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EDIT. Since this build I've found that foundry grease (graphited grease) is ideal for wiping on the rear seal faces to prevent scuffing when the engine is first started. Comes from following Perkins practice on similar rope seals on the 4.154 diesel engine. Never too old to learn. :D

Once the crankshaft is in position the front & rear main bearing caps need some black RTV sealer (Loctite 598 or similar); faces must be clean & dry -

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Then the front & rear cap lands in the crankcase also have to be clean & dry before the caps can be fitted & before the RTV goes past skinning over, along with the other 3 caps.

Bearing caps are numbered 1 to 5, front to rear, all numbers on the same side as front & rear caps. Outer faces of front & rear caps must be flush with the crankcase faces when tightened but it's rare for them not to land right.

When using the crankshaft pulley bolt to turn the crankshaft it needs washers at least 3mm thick in total as well as the original thick washer to prevent the bolt from bottoming in the crankshaft thread. (With the van being a CF350, there's 2 washers handy on the propellor shaft centre mounting bolts.)

With all the bolts tightened about 1/4 turn from nipping to settle the crankshaft & check that it rotates freely, each cap can be fully tightened down, checking crankshaft rotation each time again. Tightening torque is 83 lbft or 112 Nm; bolt heads are 3/4" AF (& a hexagon impact socket won't slip as easily as a bi-hexagon one).

Leaving the rear cap to torque down last shows up how much the rear seal grips the crankshaft: it needs to in order to form a good seal & once the crankshaft turns the seal lets go its grip as it starts to self-lubricate. It'll settle in well enough when the engine runs & after that there's only age and erosion of the crankshaft seal journal that will make it leak. He says hopefully; there's an amount of erosion on the crankshaft already (see pics above) but it doesn't span the whole seal contact width.

If the crankshaft gets hard to turn at any time before the rear seal grips then ALWAYS take things apart to see what's going wrong; a forrin body under a bearing shell can be enough to cause bearing crush, when the white metal & sometimes the copper alloy backing deforms. Grit on bearing surfaces will score journals. I did say spotless...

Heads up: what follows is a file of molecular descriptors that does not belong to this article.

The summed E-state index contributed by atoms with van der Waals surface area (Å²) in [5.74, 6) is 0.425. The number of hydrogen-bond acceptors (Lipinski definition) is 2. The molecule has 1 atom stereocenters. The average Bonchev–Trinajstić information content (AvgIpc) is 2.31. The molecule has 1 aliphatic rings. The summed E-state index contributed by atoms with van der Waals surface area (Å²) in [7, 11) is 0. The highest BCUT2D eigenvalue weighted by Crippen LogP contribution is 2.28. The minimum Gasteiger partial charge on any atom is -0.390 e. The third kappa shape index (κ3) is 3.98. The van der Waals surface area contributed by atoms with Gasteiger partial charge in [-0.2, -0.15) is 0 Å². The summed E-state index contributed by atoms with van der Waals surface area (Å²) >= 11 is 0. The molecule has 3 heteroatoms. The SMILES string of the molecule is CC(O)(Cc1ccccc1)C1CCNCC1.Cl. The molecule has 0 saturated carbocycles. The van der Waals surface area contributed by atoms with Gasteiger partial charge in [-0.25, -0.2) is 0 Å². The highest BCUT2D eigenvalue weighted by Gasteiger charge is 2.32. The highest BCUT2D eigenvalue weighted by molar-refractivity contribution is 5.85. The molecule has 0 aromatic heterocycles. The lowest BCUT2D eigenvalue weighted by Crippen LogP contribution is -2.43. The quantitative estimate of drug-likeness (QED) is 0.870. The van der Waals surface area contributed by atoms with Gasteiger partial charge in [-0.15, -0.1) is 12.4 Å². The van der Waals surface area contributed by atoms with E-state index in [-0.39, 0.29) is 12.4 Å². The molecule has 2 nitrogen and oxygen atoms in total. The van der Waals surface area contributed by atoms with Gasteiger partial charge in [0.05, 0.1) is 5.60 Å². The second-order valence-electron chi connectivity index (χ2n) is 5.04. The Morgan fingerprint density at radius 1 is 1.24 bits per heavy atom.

Marking on the rear big end journal visible in pics above had me worried when I first saw it, along with marks on the front one: leaving crankshafts oily to prevent corrosion then cleaning them just before fitting hides things like this. I thought I'd managed to clonk the journals somehow but under magnification it's clear that the marks are below the bearing surface & must have been there before the journals were ground & polished. The crankshaft must have run like this until now so should be ok this time. (With this crankshaft having standard size main & big end bearing journals it makes me wonder what else GM-built engines left the factory with...)

Crankshaft front seal can be fitted now or later -

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Seal from the gasket set is rubber coated steel shell type with spring-loaded single taper lip with clockwise scroll: 2.69" outside diameter, 0.39" thick; shaft diameter (for lip diameter, in practice 1-2mm smaller) is 2.04".

Any RTV from the bearing cap/crankcase join that has squeezed out into the seal bore should be removed; leaving fitting the seal for an hour or so for the RTV to cure makes rubbing off excess a lot simpler.

A wipe of LM grease both sides of the seal lip before fitting it is a Good Thing: it'll hang around long enough for the lip to bed in on the crankshaft without scuffing.

Gently does it with some oil on the outer rim of the seal when fitting it: too much of a whack off-centre can start the rubber coating tearing. Ideally the seal should be pressed in but I couldn't find a 1/2" UNF (crankshaft pulley bolt thread) screw that's long enough to go through the 2+1/8" socket that fitted nicely on the seal.

Original seal fits flush with the front face of the crankcase; this one felt like it was oversize on the outside diameter, taking a while to bed down compared with OE spec. seals, & stopped with about 1mm protruding all round.

Hmm. This far there's been a bit more messing about I'm not accustomed to when using Payen gaskets...
  • What is real is not the external form but the idea, the essence of things. Constantin Brâncuși

Re: A cooked engine

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Post by Phil Bradshaw » Club admin » Wed Dec 11, 2013 3:30 pm